I have always been a huge fan of Desitin, well, since becoming a parent three years ago, that is. That stuff just plain WORKS. We started off using Boudreaux’s Butt Paste, but stopped when it failed to take care of a serious diaper rash that Gabriel had. We switched to Desitin Advanced and haven’t looked back until recently as I’ve become much more educated about all the crazy chemicals that are in absolutely everything that isn’t a natural product, and even those you have to be careful with. So, when our last tub of Desitin ran out a week ago, I set out to make my own diaper rash cream that would have the same power as Desitin, but not be toxic AND work with our cloth diapers. Not only that, but it’s WAY cheaper to make it yourself!
Here’s the recipe and a free printable to stick onto the jar so you don’t have to look up the recipe again! When I first started making my own green products, I was intimidated by all the ingredients and how to buy them. Thankfully, I’ve found everything at Amazon and Mountain Rose Herbs, so it’s super easy to buy my ingredients and concoct my potions!
To print the label, either click on the Print Friendly button at the bottom of this post, or right-click on the label, choose “Save Image As” and choose a place to save it to your computer. Then, print it from your computer. Or, click here to download the document.
Speaking of which, I had no idea just how toxic Desitin actually is! Yikes, check out this report from the EWG’s Skin Deep Cosmetics Database (one of my favorite resources for checking toxicity in beauty products). One of the ingredients, BHA, gets a score of 10 (the highest level of toxicity) and causes cancer, endocrine disruption, allergies, organ toxicity, etc. Desitin also contains a paraben, which is a preservative that mimics estrogen in the body and over time, builds up and can contribute to cancers like breast cancer (read more on parabens here). It’s overall score, on a scale from 1 to 10, is a 6. Too high for me to be introducing to my precious babies!
Before we get started, here’s a note about my beeswax. I bought mine on Amazon here for just $2.40 for 5 ounces. Each bar is an ounce so it’s very easy to measure out how much you need!
About Zinc Oxide
So, let’s get to the fun stuff. This recipe I’ve created is all organic, except the zinc oxide. That is the secret ingredient to this cream – it’s like flour as it thickens the oils and creates a thick paste that sticks to the skin and protects it. Now, according to the skin database, zinc oxide does have a small level of toxicity, a level 2, which I didn’t realize until after creating the paste. It is a low-level, so I’m not sure what I think about it. It comes from a naturally occurring mineral, zincite, but it is produced synthetically to create the zinc oxide. If you’d rather not have the zinc oxide, just remove it and add another ounce or two of beeswax to thicken it.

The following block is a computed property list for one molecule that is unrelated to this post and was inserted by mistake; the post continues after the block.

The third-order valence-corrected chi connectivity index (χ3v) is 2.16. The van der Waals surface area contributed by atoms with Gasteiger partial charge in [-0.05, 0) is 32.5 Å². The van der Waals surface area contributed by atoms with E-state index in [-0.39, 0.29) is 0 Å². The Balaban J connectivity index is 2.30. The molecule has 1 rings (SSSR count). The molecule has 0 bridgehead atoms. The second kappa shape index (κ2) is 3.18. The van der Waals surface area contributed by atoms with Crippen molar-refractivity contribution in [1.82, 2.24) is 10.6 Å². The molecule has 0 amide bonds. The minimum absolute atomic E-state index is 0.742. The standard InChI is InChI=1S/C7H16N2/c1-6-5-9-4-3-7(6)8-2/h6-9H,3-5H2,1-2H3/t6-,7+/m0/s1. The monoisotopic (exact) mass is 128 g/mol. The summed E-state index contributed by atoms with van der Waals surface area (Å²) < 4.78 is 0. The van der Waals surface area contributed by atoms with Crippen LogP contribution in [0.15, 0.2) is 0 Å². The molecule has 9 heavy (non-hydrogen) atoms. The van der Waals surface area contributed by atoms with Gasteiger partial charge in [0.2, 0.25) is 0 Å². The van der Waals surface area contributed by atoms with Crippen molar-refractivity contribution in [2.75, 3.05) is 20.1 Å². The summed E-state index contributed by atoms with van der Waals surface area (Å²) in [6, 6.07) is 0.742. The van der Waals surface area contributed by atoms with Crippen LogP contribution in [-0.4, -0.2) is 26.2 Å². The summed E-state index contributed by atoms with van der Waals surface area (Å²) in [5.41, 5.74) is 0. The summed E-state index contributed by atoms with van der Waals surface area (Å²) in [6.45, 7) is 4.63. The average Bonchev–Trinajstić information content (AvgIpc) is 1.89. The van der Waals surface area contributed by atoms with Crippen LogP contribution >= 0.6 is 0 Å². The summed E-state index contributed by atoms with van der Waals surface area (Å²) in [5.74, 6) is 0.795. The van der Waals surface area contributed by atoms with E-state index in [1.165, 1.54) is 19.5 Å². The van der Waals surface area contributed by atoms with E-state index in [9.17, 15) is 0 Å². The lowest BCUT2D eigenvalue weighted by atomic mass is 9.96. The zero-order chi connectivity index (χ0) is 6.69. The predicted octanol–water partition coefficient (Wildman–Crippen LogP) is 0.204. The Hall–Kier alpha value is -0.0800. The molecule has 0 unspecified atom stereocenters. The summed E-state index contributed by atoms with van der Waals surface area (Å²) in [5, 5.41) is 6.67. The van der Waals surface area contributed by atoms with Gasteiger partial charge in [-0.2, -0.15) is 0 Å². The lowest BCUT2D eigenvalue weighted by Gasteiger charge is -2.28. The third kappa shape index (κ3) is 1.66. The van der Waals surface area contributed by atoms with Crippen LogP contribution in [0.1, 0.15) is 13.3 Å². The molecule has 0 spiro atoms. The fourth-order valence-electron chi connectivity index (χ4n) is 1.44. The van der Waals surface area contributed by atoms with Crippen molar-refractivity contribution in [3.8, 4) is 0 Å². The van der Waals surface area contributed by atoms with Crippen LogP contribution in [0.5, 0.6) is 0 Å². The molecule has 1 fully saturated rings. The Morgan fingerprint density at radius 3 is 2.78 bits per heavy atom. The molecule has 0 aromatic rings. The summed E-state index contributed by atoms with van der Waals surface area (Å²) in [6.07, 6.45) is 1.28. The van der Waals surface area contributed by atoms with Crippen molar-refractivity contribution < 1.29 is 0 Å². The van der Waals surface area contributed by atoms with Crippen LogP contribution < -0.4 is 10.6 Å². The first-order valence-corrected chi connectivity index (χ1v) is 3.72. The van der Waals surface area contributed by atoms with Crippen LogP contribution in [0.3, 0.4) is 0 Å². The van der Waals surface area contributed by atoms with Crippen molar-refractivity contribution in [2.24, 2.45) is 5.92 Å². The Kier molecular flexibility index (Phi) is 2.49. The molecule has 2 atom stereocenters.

The Recipe for Disposable Diapers (Remove the Zinc Oxide if using with Cloth Diapers)
- 1 cup organic, raw unrefined shea butter (Buy at Mountain Rose Herbs and Amazon)
- 1/2 cup organic, raw coconut oil (Buy at Buy at Tropical Traditions (hand-made!) or Amazon)
- 1 tbsp. pastilles or bar
- 3 tbsp. zinc oxide powder
- 2 tbsp. vegetable glycerine or aloe vera gel (optional, for added nutrients and skin protection)
How to Make It
In a double boiler (or just a small pan inside a larger pan) with water in the bottom of the larger pan, place the shea butter, beeswax, and coconut oil in the top pan and bring to a boil. Leave in the pan long enough to melt all the shea butter and beeswax (5 minutes or less).
Remove from the heat and pour into your mixer. A hand mixer should work just fine, too. Then, add the 3 tbsp. of zinc oxide and the 2 tbsp. of vegetable glycerin and beat for 5 minutes. The beating lets oxygen circulate through the cream to fluff it up and thicken it.
Grayson just so happened to have a nasty rash as I was making this cream and after two applications, the rash dried up and healed. I’m so pleased with the way this turned out!
To learn all there is to know about cloth diapers, see my Complete Cloth Diapering Guide.
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